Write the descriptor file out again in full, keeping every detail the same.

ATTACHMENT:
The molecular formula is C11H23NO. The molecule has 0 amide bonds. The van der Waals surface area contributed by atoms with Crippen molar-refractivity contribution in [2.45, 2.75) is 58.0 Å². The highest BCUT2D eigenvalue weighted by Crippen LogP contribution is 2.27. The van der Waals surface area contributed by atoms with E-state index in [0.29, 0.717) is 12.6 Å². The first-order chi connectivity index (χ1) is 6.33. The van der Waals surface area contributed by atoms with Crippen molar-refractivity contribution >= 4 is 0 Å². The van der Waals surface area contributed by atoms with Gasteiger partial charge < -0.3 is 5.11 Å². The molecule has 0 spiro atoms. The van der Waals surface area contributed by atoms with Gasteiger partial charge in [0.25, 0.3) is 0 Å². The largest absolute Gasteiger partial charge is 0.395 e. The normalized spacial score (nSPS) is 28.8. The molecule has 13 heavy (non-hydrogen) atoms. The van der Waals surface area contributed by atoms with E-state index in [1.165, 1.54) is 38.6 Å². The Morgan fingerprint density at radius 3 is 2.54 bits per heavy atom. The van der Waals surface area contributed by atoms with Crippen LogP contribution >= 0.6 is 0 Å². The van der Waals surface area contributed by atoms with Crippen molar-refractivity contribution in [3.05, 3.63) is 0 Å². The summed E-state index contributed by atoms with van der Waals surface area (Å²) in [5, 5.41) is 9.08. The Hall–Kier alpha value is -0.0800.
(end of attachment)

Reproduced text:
The molecular formula is C11H23NO. The molecule has 0 amide bonds. The van der Waals surface area contributed by atoms with Crippen molar-refractivity contribution in [2.45, 2.75) is 58.0 Å². The highest BCUT2D eigenvalue weighted by Crippen LogP contribution is 2.27. The van der Waals surface area contributed by atoms with E-state index in [0.29, 0.717) is 12.6 Å². The first-order chi connectivity index (χ1) is 6.33. The van der Waals surface area contributed by atoms with Crippen molar-refractivity contribution >= 4 is 0 Å². The van der Waals surface area contributed by atoms with Gasteiger partial charge < -0.3 is 5.11 Å². The molecule has 0 spiro atoms. The van der Waals surface area contributed by atoms with Gasteiger partial charge in [0.25, 0.3) is 0 Å². The largest absolute Gasteiger partial charge is 0.395 e. The normalized spacial score (nSPS) is 28.8. The molecule has 13 heavy (non-hydrogen) atoms. The van der Waals surface area contributed by atoms with E-state index in [1.165, 1.54) is 38.6 Å². The Morgan fingerprint density at radius 3 is 2.54 bits per heavy atom. The van der Waals surface area contributed by atoms with Crippen LogP contribution >= 0.6 is 0 Å². The van der Waals surface area contributed by atoms with Crippen molar-refractivity contribution in [3.05, 3.63) is 0 Å². The summed E-state index contributed by atoms with van der Waals surface area (Å²) in [5, 5.41) is 9.08. The Hall–Kier alpha value is -0.0800.